Wednesday, March 11, 2015

The Cola Tree

One day, in the remote village of Meliandou located in southeastern Guinea, a two year old boy was playing around a cola tree known to house a plethora of bats. Many children in the neighborhood would make a game out of hunting and killing these bats for fun. In December of 2013, the two year old boy past away from a mysterious illness. This illness was later identified as Ebola and the young boy was its first victim. He was later referred to by health officials as 'patient zero'.

It has been well over a year since the Ebola out break first made shock waves across the globe. In its path of destruction, the virus has taken the lives of ten of thousands of individuals and still continues its reign of terror today, though Ebola cases are declining. This epidemic however, is far from over. Today, the virus is localized to three main African countries, Guinea, Liberia and Sierra Leone (although there have also been cases in places like Spain, Mali, Nigeria, and the US).                                                                                              
The death of 'patient zero' has caught the attention of many researchers. Before the child's untimely death, he was known to have been playing with bats near a cola tree in his neighborhood. This tree located in a village in Guinea has stumped researchers for months. The looming question? Did the young boy contract the virus from the bats living in this tree? This is a question that may never be answered seeing as how Guinean health officials had the tree burned to the ground in efforts to stop all bush meat consumption. All that was left behind from the ruins were fragments of bat DNA which was enough to at least identify the bat species. Mop condylurus was the species that lived in the cola tree and researchers now hypothesize that this species of bats could help explain how humans contracted the Ebola virus in the first place. As researchers and scientists race to find clues as to how this species of bat relates to the Ebola outbreak, many today continue to fall victim to the disease. May the hunt for answers and for a cure continue.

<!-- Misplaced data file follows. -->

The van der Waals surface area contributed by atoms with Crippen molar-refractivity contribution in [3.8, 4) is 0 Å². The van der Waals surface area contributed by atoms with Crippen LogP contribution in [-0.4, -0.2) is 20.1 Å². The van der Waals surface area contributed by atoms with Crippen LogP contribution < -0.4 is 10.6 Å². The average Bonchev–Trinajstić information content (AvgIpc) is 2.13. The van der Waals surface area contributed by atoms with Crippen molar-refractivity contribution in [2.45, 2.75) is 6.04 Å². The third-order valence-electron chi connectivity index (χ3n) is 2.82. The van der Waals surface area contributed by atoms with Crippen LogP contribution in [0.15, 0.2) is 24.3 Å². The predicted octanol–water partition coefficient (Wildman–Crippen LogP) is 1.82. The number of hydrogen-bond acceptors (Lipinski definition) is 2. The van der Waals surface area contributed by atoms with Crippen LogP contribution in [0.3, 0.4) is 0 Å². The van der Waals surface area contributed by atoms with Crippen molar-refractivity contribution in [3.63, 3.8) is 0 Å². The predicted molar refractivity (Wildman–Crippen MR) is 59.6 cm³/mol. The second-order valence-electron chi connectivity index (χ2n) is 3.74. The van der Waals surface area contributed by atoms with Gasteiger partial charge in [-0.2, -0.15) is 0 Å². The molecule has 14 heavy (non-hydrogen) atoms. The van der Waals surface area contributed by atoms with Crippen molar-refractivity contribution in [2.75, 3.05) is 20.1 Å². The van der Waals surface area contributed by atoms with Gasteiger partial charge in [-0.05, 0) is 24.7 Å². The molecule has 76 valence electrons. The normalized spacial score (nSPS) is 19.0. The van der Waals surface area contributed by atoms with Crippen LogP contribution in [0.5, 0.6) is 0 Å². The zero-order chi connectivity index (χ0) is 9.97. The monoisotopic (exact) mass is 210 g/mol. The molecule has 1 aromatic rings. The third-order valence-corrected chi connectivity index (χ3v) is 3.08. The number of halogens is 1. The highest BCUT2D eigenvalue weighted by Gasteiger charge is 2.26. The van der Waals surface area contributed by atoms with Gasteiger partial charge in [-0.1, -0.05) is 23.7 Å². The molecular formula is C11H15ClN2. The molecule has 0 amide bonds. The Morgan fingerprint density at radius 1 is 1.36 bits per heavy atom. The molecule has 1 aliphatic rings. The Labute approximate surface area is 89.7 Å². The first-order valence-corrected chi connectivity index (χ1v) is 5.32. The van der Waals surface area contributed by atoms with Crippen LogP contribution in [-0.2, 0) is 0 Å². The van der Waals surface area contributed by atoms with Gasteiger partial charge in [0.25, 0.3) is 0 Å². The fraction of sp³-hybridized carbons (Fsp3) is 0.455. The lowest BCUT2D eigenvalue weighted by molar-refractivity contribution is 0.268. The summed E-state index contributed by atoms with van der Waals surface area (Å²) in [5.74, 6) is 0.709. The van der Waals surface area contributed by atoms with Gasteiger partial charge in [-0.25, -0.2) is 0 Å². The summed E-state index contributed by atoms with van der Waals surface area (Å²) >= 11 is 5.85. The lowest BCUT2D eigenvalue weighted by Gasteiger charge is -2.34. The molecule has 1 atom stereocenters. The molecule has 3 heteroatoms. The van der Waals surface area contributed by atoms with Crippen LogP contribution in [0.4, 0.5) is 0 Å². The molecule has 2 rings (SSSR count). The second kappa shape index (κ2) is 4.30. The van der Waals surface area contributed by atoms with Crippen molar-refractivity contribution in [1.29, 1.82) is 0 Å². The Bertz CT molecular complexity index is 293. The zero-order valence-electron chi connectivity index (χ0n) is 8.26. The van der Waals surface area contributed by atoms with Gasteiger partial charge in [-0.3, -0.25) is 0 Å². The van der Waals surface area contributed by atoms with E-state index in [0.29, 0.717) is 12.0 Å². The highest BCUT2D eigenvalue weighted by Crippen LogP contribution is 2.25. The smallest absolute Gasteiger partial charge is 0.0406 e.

-Posted by Amanda Okpoebo (group C)                                                    


  1. Very interesting. I never really learned too much about the Ebola virus, and I am fascinated to found out that it the epidemic may have been caused by a tree and the bats that lived inside of it. Thank you for educating us!

    Erika Nevins

  2. Great post on such a relevant modern public health concern. It's interesting to see how researchers are still looking for answers concerning the virus' origins, hopefully this is something they will be able to determine in the near future to prevent its spread!

    -Hilary Mello

  3. Good job, this post was well written and interesting because it relates to a topic that caused talks across the world on public health. I would be really interested to know if this was the cause of the Ebola breakout, and I would also be curious to find the reasons for Ebola in the past.

    -Madison Boone

  4. It's nice to see a post about Ebola since it was so heavily covered by the media a year ago and has kind of disappeared from the public eye despite being an ongoing problem in some countries. I was surprised that I never heard about the disease's origin with "patient zero". Do you know how scientists were able to find these DNA fragments from the bat?
    -Meghan Harrington